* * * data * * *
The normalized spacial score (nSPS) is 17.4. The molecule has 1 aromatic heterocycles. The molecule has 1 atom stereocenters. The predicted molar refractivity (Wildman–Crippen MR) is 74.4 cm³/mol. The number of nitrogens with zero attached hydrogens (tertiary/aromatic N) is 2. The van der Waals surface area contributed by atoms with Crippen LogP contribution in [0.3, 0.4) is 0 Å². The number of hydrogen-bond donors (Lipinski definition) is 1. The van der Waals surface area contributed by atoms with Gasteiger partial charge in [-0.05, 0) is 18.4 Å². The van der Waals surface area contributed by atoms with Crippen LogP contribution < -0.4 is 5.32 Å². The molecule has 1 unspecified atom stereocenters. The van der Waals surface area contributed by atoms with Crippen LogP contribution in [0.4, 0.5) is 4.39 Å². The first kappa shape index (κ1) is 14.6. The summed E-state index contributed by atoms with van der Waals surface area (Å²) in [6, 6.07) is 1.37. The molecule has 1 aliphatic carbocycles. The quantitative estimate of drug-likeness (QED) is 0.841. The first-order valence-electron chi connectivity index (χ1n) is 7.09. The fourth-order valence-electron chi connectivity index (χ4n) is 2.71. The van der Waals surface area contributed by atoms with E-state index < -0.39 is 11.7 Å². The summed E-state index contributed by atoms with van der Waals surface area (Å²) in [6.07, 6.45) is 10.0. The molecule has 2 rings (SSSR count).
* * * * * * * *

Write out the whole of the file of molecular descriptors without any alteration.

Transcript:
The normalized spacial score (nSPS) is 17.4. The molecule has 1 aromatic heterocycles. The molecule has 1 atom stereocenters. The predicted molar refractivity (Wildman–Crippen MR) is 74.4 cm³/mol. The number of nitrogens with zero attached hydrogens (tertiary/aromatic N) is 2. The van der Waals surface area contributed by atoms with Crippen LogP contribution in [0.3, 0.4) is 0 Å². The number of hydrogen-bond donors (Lipinski definition) is 1. The van der Waals surface area contributed by atoms with Gasteiger partial charge in [-0.05, 0) is 18.4 Å². The van der Waals surface area contributed by atoms with Crippen LogP contribution < -0.4 is 5.32 Å². The molecule has 1 unspecified atom stereocenters. The van der Waals surface area contributed by atoms with Crippen LogP contribution in [0.4, 0.5) is 4.39 Å². The first kappa shape index (κ1) is 14.6. The summed E-state index contributed by atoms with van der Waals surface area (Å²) in [6, 6.07) is 1.37. The molecule has 1 aliphatic carbocycles. The quantitative estimate of drug-likeness (QED) is 0.841. The first-order valence-electron chi connectivity index (χ1n) is 7.09. The fourth-order valence-electron chi connectivity index (χ4n) is 2.71. The van der Waals surface area contributed by atoms with E-state index < -0.39 is 11.7 Å². The summed E-state index contributed by atoms with van der Waals surface area (Å²) in [6.07, 6.45) is 10.0. The molecule has 2 rings (SSSR count).